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Subject: Re: [boost] Updating the Boost Review Process Was: [GGL] Bost.Polygon (GTL) vs GGL - rationale
From: John Phillips (phillips_at_[hidden])
Date: 2009-11-16 15:02:35

Jose wrote:
> I propose these 3 changes (starting with the word ADD: below) to the
> current review policy in
> I realize that there is no mention to the word "vote" in the review
> policy, just "review comments". See message below for rationale on why
> these may be good changes.
> ...
> regards
> jose

   As promised, a reply with my personal opinions.

   I think the discretion of the review manager is an important
component in the process. In some of the reviews I have managed or
participated in there are examples of objections that I consider
invalid. Part of the job of the manager is to understand that and weigh
the review with it in mind. This is part of why the policy refers to the
comments instead of to votes. If the only issue were counting votes,
there would be no need for a manager at all. Anyone who wants to can
look at the discussion thread and count the votes, after all.

   I also don't think Boost is a good place for centralized design
decisions. Our goal is to promote creative and innovative solutions from
across the community and to assure certain quality standards are met by
them. If Boost decided as a group that we needed a recursive descent
parser and because there are many possibilities already in existence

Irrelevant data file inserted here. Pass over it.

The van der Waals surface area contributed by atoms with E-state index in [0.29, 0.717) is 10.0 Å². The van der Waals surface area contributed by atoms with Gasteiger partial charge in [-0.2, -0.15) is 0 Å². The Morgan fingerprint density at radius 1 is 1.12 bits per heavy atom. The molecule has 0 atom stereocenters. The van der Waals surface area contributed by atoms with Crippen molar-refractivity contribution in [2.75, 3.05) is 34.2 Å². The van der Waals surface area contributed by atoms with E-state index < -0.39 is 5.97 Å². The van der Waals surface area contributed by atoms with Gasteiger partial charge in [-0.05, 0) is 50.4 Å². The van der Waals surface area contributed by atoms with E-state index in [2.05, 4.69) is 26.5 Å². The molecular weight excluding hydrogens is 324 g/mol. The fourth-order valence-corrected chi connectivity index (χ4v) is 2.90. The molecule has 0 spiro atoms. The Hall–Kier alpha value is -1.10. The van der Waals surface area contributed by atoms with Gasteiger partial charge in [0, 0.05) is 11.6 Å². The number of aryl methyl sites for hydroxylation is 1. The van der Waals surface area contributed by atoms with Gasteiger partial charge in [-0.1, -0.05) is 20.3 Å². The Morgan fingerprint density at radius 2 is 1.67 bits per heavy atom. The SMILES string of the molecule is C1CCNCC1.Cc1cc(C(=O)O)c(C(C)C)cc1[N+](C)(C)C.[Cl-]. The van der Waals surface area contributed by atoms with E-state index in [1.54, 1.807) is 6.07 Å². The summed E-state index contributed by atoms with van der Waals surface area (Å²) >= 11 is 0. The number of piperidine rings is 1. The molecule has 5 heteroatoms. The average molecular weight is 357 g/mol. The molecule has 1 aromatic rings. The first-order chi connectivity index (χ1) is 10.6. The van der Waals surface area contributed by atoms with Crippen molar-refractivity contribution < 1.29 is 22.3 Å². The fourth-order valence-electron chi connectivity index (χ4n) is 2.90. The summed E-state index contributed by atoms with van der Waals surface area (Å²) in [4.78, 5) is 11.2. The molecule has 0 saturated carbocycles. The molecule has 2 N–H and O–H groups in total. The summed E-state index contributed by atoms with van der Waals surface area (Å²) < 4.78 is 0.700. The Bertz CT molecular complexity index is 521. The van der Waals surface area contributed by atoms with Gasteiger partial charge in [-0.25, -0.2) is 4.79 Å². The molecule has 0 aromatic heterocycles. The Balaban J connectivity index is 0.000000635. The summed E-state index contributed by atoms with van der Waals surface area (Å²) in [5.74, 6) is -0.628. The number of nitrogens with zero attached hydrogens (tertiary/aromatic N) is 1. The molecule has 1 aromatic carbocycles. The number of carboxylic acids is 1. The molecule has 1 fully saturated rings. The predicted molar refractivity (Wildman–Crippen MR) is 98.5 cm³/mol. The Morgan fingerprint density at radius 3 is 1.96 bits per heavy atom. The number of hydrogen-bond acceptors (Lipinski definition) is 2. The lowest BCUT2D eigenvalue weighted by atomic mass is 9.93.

that we needed to decide the allowed design before allowing a review,
then it is unlikely that the design of Spirit would have been chosen.
Even if it was, the later work to create Spirit 2 would then have needed
further community discussion. I personally liked Spirit, and think
Spirit 2 is a substantial improvement so I think a process that makes
its development and inclusion unlikely is a mistake.

   As for whether the Polygon review decision was a mistake, I do not
think so. One of the things I do as a Wizard is monitor review
discussions. I think Fernando's result was a reasonable response to that
discussion when placed in the context of the expectations for the
library. It is not a complete solution to every geometry issue, but it
is a strong solution to some such problems and it is an established
solution for a respected collection of groups who use it. I'm not sure
if I would have made the same decision if I were running the review (I'm
really not sure. I have not spent the time thinking about the details to
form a strong opinion.), but I also lack Fernando's expertise in the
problem domain.

   I also do not think that the inclusion of Polygon in Boost should
then exclude GGL. They overlap, but do not have the same set of useful
cases. However, if GGL is also included I do have a preferred future
for the libraries. I would like the developers to work together to
answer the questions of whether a combination of the solutions that
applies across both domains (and hopefully even more) is feasible. This
will include looking at compile time efficiency, run time efficiency,
correctness, robustness, and quality of the abstractions. My hope is
that such a combination can learn important lessons from both designs
and from use by the Boost community to produce something better than
just the sum of the parts similar to what has been happening with Lambda
and Phoenix.

   I can imagine situations where the Wizards have to step in and set
aside a decision, but this is not one. (To my knowledge, this has not
happened to date.)

   Thanks again for starting this discussion and for everyones
participation in it.


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